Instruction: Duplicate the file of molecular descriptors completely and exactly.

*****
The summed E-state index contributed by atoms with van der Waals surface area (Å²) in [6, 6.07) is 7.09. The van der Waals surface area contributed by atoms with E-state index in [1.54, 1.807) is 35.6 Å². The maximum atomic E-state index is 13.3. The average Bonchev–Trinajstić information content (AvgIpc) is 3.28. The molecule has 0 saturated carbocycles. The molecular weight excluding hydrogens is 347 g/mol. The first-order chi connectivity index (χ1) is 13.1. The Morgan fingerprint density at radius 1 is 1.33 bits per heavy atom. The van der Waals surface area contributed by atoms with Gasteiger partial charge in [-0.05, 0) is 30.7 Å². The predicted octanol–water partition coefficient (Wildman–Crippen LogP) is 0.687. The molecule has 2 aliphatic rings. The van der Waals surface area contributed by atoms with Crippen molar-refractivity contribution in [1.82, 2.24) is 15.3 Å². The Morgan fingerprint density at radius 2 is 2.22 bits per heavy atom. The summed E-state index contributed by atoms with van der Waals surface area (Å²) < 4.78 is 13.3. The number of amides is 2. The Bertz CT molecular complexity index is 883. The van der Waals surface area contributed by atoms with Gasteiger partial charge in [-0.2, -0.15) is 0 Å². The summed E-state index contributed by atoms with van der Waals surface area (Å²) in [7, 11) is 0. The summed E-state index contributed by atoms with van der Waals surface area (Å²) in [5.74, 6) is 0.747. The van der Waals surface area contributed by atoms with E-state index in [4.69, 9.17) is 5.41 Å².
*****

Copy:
The summed E-state index contributed by atoms with van der Waals surface area (Å²) in [6, 6.07) is 7.09. The van der Waals surface area contributed by atoms with E-state index in [1.54, 1.807) is 35.6 Å². The maximum atomic E-state index is 13.3. The average Bonchev–Trinajstić information content (AvgIpc) is 3.28. The molecule has 0 saturated carbocycles. The molecular weight excluding hydrogens is 347 g/mol. The first-order chi connectivity index (χ1) is 13.1. The Morgan fingerprint density at radius 1 is 1.33 bits per heavy atom. The van der Waals surface area contributed by atoms with Gasteiger partial charge in [-0.05, 0) is 30.7 Å². The predicted octanol–water partition coefficient (Wildman–Crippen LogP) is 0.687. The molecule has 2 aliphatic rings. The van der Waals surface area contributed by atoms with Crippen molar-refractivity contribution in [1.82, 2.24) is 15.3 Å². The Morgan fingerprint density at radius 2 is 2.22 bits per heavy atom. The summed E-state index contributed by atoms with van der Waals surface area (Å²) < 4.78 is 13.3. The number of amides is 2. The Bertz CT molecular complexity index is 883. The van der Waals surface area contributed by atoms with Gasteiger partial charge in [-0.2, -0.15) is 0 Å². The summed E-state index contributed by atoms with van der Waals surface area (Å²) in [7, 11) is 0. The summed E-state index contributed by atoms with van der Waals surface area (Å²) in [5.74, 6) is 0.747. The van der Waals surface area contributed by atoms with E-state index in [4.69, 9.17) is 5.41 Å².